THE BLOG
03/05/2013 08:38 am ET | Updated May 05, 2013

The Global Search for Education: Girls

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"My argument in favor of educating girls is more practical. We should do it because it is an incredibly powerful tool for ending global poverty." -- Richard Robbins

Girl Rising is the feature film to be released on March 7th, which tells the unforgettable stories of nine real and remarkable girls from Peru, Haiti, Egypt, Sierra Leone, Afghanistan, Ethiopia, India, Nepal and Cambodia. The girls' stories are narrated by Meryl Streep, Anne Hathaway, Cate Blanchett, Salma Hayek, Alicia Keys, Chloe Moretz, Freida Pinto Priyanka Chopra, Selena Gomez and Kerry Washington.

This hauntingly moving film also reveals some harrowing facts. Sixty-six million girls are out of school worldwide. Girls are the victims of 80 percent of all human trafficking crimes. Girls and women are the victims of 75 percent of the AIDS cases in Sub-Saharan Africa, the region hardest hit by this disease. One hundred and fifty million girls are victims of sexual violence in a single year and 50 percent of all the sexual assaults in the world are on girls under 15. Fourteen million girls under 18 will be married this year and, tragically, the number 1 cause of death for girls 15 - 19 is childbirth. A girl born on Planet Earth has a 1 in 4 chance of being born into poverty. And yet.... If India enrolled 1 percent more girls in secondary school, their GDP would rise by $5.5 billion. Girls with 8 years of education are 4 times less likely to be married as children. A child born to a literate mother is 50 percent more likely to survive past the age of 5. A girl with an extra year of education can earn 20 percent more as an adult, and educated mothers are more than twice as likely to send their children to school. Is it any surprise that a revolution is brewing and that girls are beginning to rise up?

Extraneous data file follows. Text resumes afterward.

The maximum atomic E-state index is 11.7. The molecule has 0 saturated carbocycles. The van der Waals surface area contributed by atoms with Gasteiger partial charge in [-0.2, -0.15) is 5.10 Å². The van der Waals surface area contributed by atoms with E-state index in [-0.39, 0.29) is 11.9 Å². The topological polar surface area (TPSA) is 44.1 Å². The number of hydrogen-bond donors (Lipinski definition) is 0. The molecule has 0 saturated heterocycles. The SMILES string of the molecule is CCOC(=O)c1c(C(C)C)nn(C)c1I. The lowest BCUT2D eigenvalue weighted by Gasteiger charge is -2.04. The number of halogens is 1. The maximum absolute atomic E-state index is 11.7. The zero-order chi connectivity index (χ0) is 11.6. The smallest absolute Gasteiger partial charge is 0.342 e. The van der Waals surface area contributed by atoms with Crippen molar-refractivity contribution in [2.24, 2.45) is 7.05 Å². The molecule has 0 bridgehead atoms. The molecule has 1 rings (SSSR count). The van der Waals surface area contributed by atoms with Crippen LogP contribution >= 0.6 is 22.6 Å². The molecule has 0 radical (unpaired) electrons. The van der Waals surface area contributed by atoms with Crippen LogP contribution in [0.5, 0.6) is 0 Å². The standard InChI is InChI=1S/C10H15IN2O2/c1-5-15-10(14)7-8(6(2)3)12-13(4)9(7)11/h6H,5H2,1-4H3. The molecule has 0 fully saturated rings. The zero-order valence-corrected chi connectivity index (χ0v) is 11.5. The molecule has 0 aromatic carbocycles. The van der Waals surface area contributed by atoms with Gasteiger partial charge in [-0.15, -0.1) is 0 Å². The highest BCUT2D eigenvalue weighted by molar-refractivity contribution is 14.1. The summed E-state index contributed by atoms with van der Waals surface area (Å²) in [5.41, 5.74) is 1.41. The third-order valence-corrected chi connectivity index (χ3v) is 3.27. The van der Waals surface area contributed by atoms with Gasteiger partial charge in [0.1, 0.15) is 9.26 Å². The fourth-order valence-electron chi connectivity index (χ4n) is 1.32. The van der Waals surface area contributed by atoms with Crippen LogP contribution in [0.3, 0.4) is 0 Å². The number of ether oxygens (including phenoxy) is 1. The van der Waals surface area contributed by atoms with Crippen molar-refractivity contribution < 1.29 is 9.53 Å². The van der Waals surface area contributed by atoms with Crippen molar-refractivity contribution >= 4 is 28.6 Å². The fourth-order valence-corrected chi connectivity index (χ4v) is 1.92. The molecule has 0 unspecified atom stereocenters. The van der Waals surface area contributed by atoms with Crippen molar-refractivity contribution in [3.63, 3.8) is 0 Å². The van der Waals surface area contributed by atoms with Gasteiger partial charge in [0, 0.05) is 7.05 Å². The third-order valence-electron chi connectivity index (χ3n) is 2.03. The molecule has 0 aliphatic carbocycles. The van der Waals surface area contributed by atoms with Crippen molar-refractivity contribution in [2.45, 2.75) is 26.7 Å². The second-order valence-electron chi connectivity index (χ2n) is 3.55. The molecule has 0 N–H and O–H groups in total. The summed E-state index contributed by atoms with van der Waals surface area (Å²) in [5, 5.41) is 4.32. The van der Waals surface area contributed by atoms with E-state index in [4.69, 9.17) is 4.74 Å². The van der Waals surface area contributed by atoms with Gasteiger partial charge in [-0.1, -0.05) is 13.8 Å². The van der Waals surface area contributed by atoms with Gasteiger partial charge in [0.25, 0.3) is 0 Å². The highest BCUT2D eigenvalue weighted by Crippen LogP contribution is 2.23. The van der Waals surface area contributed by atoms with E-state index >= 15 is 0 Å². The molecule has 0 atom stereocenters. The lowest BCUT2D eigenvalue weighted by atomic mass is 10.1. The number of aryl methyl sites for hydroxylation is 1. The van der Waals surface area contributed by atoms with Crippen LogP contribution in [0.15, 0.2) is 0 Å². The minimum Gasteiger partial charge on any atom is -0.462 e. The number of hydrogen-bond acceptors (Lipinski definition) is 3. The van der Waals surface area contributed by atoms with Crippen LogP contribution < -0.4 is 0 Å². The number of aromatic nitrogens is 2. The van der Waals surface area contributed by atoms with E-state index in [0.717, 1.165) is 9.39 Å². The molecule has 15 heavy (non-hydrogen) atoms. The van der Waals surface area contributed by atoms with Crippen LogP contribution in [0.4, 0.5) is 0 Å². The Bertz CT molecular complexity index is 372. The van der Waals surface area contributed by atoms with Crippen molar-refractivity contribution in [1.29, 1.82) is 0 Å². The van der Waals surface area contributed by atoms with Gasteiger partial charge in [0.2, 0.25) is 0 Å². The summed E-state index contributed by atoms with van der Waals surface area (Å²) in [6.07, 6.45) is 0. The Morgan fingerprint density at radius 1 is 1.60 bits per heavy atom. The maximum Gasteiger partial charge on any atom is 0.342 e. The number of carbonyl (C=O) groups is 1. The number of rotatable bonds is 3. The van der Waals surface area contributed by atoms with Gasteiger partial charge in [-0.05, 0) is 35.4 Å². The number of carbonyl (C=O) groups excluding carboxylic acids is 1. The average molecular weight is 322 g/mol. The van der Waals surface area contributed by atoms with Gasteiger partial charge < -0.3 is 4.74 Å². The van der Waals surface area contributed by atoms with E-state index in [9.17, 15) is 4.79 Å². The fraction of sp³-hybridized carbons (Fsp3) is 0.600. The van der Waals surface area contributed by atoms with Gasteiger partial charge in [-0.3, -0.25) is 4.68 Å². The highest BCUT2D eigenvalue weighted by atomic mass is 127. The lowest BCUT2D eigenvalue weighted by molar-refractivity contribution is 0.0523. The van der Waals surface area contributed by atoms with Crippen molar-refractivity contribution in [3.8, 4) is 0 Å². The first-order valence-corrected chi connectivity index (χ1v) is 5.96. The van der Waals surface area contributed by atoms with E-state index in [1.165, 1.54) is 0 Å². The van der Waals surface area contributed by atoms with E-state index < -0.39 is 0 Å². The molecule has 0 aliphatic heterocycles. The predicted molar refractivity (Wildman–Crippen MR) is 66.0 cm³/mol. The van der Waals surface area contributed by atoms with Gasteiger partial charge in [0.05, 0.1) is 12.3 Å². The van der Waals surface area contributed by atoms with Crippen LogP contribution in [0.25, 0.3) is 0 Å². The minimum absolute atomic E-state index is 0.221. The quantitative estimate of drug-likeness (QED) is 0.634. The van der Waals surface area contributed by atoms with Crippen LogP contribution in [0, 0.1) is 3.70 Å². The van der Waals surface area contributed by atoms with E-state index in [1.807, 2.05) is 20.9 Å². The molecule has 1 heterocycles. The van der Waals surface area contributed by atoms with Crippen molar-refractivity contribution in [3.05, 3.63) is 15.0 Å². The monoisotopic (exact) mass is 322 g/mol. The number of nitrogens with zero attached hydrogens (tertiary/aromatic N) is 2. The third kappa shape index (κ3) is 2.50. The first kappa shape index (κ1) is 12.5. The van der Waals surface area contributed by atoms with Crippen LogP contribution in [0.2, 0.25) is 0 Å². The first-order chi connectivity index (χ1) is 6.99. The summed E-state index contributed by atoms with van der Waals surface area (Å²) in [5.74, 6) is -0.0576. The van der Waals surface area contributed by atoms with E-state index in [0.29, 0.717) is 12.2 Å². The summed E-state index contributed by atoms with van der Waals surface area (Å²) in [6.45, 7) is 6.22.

I asked the Academy-Award nominated director of Girl Rising, Richard E. Robbins, along with some internationally minded students, Rachel Levi, Kaoruko Mochizuki, Flicky Dodsley, Maud Paulis, and their teacher, Ms. Audrey Enriquez of The Dwight School, to share thoughts and perspectives on the issues raised in the film Girl Rising as well as on the global community's next steps to finding solutions.

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"If girls could get an education, the world would find new solutions to big problems that concern the world right now." -- Kaoruko Mochizuki

What did you think of the film Girl Rising? What did you take away with you after screening the movie?

Ms. Enriquez: I thought it was a very unique, creative and intelligent way to engage the audience. It was like weaving a hauntingly beautiful tapestry together -- first stitched with sadness, then with hope. My favorite parts were of the little girls from Egypt and Calcutta, India - the cartoons and drawings interspersed with the story made them and their sad yet hopeful plights, which verged on the surreal, become very much real, present and alive.

Rachel: I have been really involved with an organization called WISER which gives girls in Muhuru Bay, Kenya the chance to get a secondary education, and so the movie had a strong impact on me. It made me think about all the reasons I became involved in WISER in the first place.

Kaoruko: Waking up early in the morning and doing our homework can be dreadful at times. But for the children globally who cannot go to school, education is a big dream. That's what this film taught me. During and after the screening I felt a rather sad feeling inside me.

Flicky: I really enjoyed the film and I thought it was brilliant that the problems facing a lot of girls were being made even more known.

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"Girls in Africa and Asia will learn about cultural differences and will realize from the spread of information through the internet that they too should have the same
rights." -- Maud Paulis